In June, 2008, young Olympic hopeful Eric Shanteau was diagnosed with testicular cancer, just days before the U.S. Olympic swim trials. Earlier that spring, Eric had suspected a problem, and with the encouragement of friends and family, he visited his health care provider at the age of 24.
Since Eric’s cancer was caught early due to his screening, perhaps even within the first weeks of appearing and had not spread, his doctors cleared him to compete in the trials. He persevered, winning a spot on the U.S. Olympic team in the 200-meter breaststroke. Receiving the chance of a lifetime, Eric competed alongside his teammates in Beijing, while inspiring them and millions of others around the world with his talent and courage. Eric did so knowing that when he returned home, he would undergo surgery to treat his cancer.
While many young men choose not to talk publicly about their cancer diagnosis, Eric has been a vocal advocate about prevention, sharing his experience with the media and partnering with groups like the Prevent Cancer Foundation.
“I am very proud to call myself a testicular cancer survivor and take on a role as a cancer awareness advocate. The biggest weapon we have in combating this disease is awareness. Early detection is essential in winning the fight against cancer,” said Eric Shanteau.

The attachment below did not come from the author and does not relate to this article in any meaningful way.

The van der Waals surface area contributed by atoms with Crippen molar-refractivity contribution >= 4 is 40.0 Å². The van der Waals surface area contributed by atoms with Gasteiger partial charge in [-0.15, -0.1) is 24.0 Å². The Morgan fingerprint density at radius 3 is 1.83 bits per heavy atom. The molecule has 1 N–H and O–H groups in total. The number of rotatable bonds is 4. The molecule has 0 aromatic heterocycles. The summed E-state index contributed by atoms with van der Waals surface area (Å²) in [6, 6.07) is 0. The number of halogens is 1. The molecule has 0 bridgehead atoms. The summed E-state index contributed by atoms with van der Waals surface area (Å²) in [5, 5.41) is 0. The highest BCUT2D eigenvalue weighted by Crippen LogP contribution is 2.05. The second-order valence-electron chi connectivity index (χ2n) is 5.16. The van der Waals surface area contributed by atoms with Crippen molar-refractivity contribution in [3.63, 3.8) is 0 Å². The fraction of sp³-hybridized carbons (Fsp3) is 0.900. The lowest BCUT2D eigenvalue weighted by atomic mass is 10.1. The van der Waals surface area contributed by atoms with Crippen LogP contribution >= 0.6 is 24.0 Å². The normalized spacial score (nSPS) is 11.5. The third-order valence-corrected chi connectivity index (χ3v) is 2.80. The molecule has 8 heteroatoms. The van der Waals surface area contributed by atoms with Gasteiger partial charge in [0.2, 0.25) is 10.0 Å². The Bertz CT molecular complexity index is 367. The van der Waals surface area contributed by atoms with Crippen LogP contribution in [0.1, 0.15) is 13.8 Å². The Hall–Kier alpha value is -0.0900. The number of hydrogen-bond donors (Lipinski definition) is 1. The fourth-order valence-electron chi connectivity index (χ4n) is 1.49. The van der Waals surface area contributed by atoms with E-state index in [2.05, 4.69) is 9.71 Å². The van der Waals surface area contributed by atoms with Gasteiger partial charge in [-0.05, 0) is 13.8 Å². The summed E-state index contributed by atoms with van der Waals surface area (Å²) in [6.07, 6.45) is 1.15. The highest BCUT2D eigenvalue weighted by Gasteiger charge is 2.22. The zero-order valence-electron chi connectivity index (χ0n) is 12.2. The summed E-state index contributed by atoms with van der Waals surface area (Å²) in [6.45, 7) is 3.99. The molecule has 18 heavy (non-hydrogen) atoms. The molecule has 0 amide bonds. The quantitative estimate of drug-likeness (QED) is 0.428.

By doing so, Eric can reach and teach more men that early detection is critical in fighting and preventing cancer. Thanks to his commitment to the
Foundation, Eric is featured in our testicular cancer public service announcement. Eric is now back in the pool continuing his training— as well as continuing his work to raise awareness. Testicular cancer is the most common form of cancer for 15 to 34 year-old men. It is also one of the most curable cancers, if discovered early. There are steps that men can take to reduce their risk, including self- exams, knowing their family history and talking with their health care providers. For more information visit www.preventcancer.org including risk factors, signs and symptoms of testicular cancer.